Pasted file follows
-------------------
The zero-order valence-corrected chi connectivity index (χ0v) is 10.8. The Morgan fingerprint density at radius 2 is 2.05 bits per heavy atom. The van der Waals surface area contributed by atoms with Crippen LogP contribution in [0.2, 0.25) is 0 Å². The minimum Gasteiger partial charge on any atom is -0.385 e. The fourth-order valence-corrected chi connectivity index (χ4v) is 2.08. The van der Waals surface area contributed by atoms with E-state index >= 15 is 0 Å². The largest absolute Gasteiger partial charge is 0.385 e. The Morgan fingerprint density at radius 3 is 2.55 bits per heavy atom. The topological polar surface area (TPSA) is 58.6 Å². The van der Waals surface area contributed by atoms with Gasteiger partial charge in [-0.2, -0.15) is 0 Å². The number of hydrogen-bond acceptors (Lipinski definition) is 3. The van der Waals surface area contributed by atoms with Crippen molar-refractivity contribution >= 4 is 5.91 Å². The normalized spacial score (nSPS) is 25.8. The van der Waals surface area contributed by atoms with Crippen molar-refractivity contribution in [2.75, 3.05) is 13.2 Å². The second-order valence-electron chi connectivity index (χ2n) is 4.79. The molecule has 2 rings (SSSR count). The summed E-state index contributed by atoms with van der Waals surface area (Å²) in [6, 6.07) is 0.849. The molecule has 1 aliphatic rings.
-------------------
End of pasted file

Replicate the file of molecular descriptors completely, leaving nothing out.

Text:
The zero-order valence-corrected chi connectivity index (χ0v) is 10.8. The Morgan fingerprint density at radius 2 is 2.05 bits per heavy atom. The van der Waals surface area contributed by atoms with Crippen LogP contribution in [0.2, 0.25) is 0 Å². The minimum Gasteiger partial charge on any atom is -0.385 e. The fourth-order valence-corrected chi connectivity index (χ4v) is 2.08. The van der Waals surface area contributed by atoms with E-state index >= 15 is 0 Å². The largest absolute Gasteiger partial charge is 0.385 e. The Morgan fingerprint density at radius 3 is 2.55 bits per heavy atom. The topological polar surface area (TPSA) is 58.6 Å². The van der Waals surface area contributed by atoms with Gasteiger partial charge in [-0.2, -0.15) is 0 Å². The number of hydrogen-bond acceptors (Lipinski definition) is 3. The van der Waals surface area contributed by atoms with Crippen molar-refractivity contribution >= 4 is 5.91 Å². The normalized spacial score (nSPS) is 25.8. The van der Waals surface area contributed by atoms with Crippen molar-refractivity contribution in [2.75, 3.05) is 13.2 Å². The second-order valence-electron chi connectivity index (χ2n) is 4.79. The molecule has 2 rings (SSSR count). The summed E-state index contributed by atoms with van der Waals surface area (Å²) in [6, 6.07) is 0.849. The molecule has 1 aliphatic rings.